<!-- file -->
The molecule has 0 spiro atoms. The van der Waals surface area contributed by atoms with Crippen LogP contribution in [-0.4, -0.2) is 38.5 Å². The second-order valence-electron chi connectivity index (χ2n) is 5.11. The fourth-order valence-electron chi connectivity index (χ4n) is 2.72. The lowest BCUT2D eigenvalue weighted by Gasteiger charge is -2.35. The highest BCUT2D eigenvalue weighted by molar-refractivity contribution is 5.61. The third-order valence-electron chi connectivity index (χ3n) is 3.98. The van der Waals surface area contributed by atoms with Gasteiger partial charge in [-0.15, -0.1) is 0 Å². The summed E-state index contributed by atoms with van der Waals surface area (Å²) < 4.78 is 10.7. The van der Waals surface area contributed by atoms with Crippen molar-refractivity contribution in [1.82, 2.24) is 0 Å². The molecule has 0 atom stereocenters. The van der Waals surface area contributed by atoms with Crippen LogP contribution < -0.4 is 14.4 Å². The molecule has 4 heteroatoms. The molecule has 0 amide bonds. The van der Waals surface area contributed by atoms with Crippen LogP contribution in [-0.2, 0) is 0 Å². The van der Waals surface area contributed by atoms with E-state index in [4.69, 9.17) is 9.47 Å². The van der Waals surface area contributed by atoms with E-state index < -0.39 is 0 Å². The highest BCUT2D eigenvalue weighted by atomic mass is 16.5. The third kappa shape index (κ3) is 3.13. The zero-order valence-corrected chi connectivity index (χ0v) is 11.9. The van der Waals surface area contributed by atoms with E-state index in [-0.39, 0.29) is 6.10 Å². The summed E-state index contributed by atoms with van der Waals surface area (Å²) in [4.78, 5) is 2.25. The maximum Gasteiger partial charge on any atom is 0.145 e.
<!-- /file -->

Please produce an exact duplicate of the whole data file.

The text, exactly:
The molecule has 0 spiro atoms. The van der Waals surface area contributed by atoms with Crippen LogP contribution in [-0.4, -0.2) is 38.5 Å². The second-order valence-electron chi connectivity index (χ2n) is 5.11. The fourth-order valence-electron chi connectivity index (χ4n) is 2.72. The lowest BCUT2D eigenvalue weighted by Gasteiger charge is -2.35. The highest BCUT2D eigenvalue weighted by molar-refractivity contribution is 5.61. The third-order valence-electron chi connectivity index (χ3n) is 3.98. The van der Waals surface area contributed by atoms with Gasteiger partial charge in [-0.15, -0.1) is 0 Å². The summed E-state index contributed by atoms with van der Waals surface area (Å²) < 4.78 is 10.7. The van der Waals surface area contributed by atoms with Crippen molar-refractivity contribution in [1.82, 2.24) is 0 Å². The molecule has 0 atom stereocenters. The van der Waals surface area contributed by atoms with Crippen LogP contribution < -0.4 is 14.4 Å². The molecule has 4 heteroatoms. The molecule has 0 amide bonds. The van der Waals surface area contributed by atoms with Crippen LogP contribution in [-0.2, 0) is 0 Å². The van der Waals surface area contributed by atoms with E-state index in [4.69, 9.17) is 9.47 Å². The van der Waals surface area contributed by atoms with E-state index < -0.39 is 0 Å². The highest BCUT2D eigenvalue weighted by atomic mass is 16.5. The third kappa shape index (κ3) is 3.13. The zero-order valence-corrected chi connectivity index (χ0v) is 11.9. The van der Waals surface area contributed by atoms with E-state index in [-0.39, 0.29) is 6.10 Å². The summed E-state index contributed by atoms with van der Waals surface area (Å²) in [4.78, 5) is 2.25. The maximum Gasteiger partial charge on any atom is 0.145 e.